Well, first before you begin, what's yours? And are you still doing it? I don't think I had one. I didn't do well in this year either. This is the first time I have heard arguments against having new year's resolutions. Because it especially for a perfectionist. Because, you know, if you don't follow through, it's like, there it goes. I created a lot of new really good habits. Last year, I got really into weight training. And I took up Tai Chi and I did that in the middle of the year. It's like you don't have to, and I didn't January 1, I didn't have any pressure on myself. I just kept doing it. And I look back and think well, that's when I made the biggest change it was last summer. So I don't know. I don't know if it would serve me to do that. So I don't think I did. I think because we're reading atomic habits, I wasn't really focused on a New Year's resolution because the changes that we're trying to implement through reading the book and some of the old habits we're trying to get rid of a new habits we're trying to start just seemed more important.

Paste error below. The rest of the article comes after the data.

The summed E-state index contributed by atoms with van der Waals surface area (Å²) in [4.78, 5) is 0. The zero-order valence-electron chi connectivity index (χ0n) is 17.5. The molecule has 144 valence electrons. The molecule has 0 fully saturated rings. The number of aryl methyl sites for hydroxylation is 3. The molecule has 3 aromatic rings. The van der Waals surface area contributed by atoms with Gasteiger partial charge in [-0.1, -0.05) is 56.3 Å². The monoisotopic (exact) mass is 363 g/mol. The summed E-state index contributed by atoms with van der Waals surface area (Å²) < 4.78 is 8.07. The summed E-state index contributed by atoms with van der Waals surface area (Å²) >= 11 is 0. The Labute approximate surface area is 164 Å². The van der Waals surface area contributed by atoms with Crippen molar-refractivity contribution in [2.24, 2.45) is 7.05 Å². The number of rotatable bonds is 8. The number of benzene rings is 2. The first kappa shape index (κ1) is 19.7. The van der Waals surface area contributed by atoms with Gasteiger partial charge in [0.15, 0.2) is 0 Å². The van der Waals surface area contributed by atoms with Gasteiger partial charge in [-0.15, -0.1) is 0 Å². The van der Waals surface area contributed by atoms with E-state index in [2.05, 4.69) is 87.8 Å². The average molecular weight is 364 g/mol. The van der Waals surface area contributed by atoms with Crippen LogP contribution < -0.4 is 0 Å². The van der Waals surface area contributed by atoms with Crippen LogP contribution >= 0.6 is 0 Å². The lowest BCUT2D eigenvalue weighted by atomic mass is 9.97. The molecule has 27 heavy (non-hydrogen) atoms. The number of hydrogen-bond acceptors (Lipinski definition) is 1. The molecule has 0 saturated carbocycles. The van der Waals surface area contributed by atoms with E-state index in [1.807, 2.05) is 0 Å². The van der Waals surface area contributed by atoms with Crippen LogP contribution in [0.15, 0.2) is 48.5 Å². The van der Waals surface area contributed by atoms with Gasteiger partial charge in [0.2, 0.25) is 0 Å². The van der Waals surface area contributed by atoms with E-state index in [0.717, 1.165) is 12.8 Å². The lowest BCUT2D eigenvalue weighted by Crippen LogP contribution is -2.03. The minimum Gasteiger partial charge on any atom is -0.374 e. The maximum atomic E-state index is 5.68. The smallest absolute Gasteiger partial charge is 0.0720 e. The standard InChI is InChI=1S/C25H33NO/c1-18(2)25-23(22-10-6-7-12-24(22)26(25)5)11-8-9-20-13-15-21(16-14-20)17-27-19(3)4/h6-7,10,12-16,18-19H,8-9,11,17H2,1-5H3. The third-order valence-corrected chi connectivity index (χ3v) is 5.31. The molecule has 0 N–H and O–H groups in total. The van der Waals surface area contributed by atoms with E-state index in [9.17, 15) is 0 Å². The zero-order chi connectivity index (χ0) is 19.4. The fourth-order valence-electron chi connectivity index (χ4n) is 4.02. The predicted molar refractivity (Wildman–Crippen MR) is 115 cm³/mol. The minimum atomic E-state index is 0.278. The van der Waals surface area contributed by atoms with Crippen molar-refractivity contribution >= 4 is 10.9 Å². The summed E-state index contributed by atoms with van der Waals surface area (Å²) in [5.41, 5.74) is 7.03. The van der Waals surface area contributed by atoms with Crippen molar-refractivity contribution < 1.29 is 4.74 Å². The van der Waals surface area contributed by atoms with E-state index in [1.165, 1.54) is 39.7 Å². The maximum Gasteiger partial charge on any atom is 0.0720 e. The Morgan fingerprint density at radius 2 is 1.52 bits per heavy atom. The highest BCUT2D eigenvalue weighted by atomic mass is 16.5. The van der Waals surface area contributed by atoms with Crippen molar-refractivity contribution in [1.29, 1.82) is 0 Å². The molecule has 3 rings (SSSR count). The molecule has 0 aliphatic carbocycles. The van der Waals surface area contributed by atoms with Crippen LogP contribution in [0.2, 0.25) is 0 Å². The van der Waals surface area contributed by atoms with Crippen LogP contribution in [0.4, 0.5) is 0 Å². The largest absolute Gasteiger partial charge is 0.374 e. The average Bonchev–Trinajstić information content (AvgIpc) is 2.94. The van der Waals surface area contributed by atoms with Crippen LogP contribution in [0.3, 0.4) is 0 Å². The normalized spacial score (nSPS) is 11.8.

I mean, who needs to start a new habit when you're reading a book about habits right. Good enough. I can intellectualize this exactly. That's why I will say talk about habits that's what I'm doing. Okay, so let's see what this says. This one says patience and kind words with my crazy dogs. Man I can relate to that. Who have been driving me nuts postpartum. We hear this so much. Right? Women are home with their babies and the dogs have needs turns out they want attention and they need to go out turns out and sometimes they make noise when we really want them to be quiet. So patients unkind words. I like the kind words there's nothing worse than your dog barking when your baby just went down for a nap. Yeah.